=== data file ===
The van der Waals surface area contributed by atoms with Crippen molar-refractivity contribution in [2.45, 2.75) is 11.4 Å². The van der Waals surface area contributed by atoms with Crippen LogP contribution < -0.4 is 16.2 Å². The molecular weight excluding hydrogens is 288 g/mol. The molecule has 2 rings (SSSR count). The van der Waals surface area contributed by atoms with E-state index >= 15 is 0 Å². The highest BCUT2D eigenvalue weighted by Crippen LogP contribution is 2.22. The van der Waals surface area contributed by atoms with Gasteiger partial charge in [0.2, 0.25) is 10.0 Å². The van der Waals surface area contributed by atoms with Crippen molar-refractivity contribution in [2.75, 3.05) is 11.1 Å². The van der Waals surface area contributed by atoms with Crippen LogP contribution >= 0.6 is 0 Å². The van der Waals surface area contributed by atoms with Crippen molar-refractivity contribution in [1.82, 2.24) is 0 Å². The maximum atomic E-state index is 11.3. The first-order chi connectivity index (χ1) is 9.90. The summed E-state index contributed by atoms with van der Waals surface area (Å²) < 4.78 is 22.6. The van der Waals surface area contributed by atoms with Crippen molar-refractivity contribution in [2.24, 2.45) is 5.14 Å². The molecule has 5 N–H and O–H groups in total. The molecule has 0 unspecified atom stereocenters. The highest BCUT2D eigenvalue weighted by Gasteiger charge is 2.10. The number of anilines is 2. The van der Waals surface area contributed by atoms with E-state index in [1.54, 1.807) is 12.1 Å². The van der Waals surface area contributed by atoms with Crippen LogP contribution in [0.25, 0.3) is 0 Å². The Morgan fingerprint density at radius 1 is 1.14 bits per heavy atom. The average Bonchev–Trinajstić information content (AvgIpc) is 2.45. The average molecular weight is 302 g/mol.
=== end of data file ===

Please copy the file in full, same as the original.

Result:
The van der Waals surface area contributed by atoms with Crippen molar-refractivity contribution in [2.45, 2.75) is 11.4 Å². The van der Waals surface area contributed by atoms with Crippen LogP contribution < -0.4 is 16.2 Å². The molecular weight excluding hydrogens is 288 g/mol. The molecule has 2 rings (SSSR count). The van der Waals surface area contributed by atoms with E-state index >= 15 is 0 Å². The highest BCUT2D eigenvalue weighted by Crippen LogP contribution is 2.22. The van der Waals surface area contributed by atoms with Gasteiger partial charge in [0.2, 0.25) is 10.0 Å². The van der Waals surface area contributed by atoms with Crippen molar-refractivity contribution in [2.75, 3.05) is 11.1 Å². The van der Waals surface area contributed by atoms with Crippen LogP contribution >= 0.6 is 0 Å². The van der Waals surface area contributed by atoms with Crippen molar-refractivity contribution in [1.82, 2.24) is 0 Å². The maximum atomic E-state index is 11.3. The first-order chi connectivity index (χ1) is 9.90. The summed E-state index contributed by atoms with van der Waals surface area (Å²) < 4.78 is 22.6. The van der Waals surface area contributed by atoms with Crippen molar-refractivity contribution in [2.24, 2.45) is 5.14 Å². The molecule has 5 N–H and O–H groups in total. The molecule has 0 unspecified atom stereocenters. The highest BCUT2D eigenvalue weighted by Gasteiger charge is 2.10. The number of anilines is 2. The van der Waals surface area contributed by atoms with E-state index in [1.54, 1.807) is 12.1 Å². The van der Waals surface area contributed by atoms with Crippen LogP contribution in [0.25, 0.3) is 0 Å². The Morgan fingerprint density at radius 1 is 1.14 bits per heavy atom. The average Bonchev–Trinajstić information content (AvgIpc) is 2.45. The average molecular weight is 302 g/mol.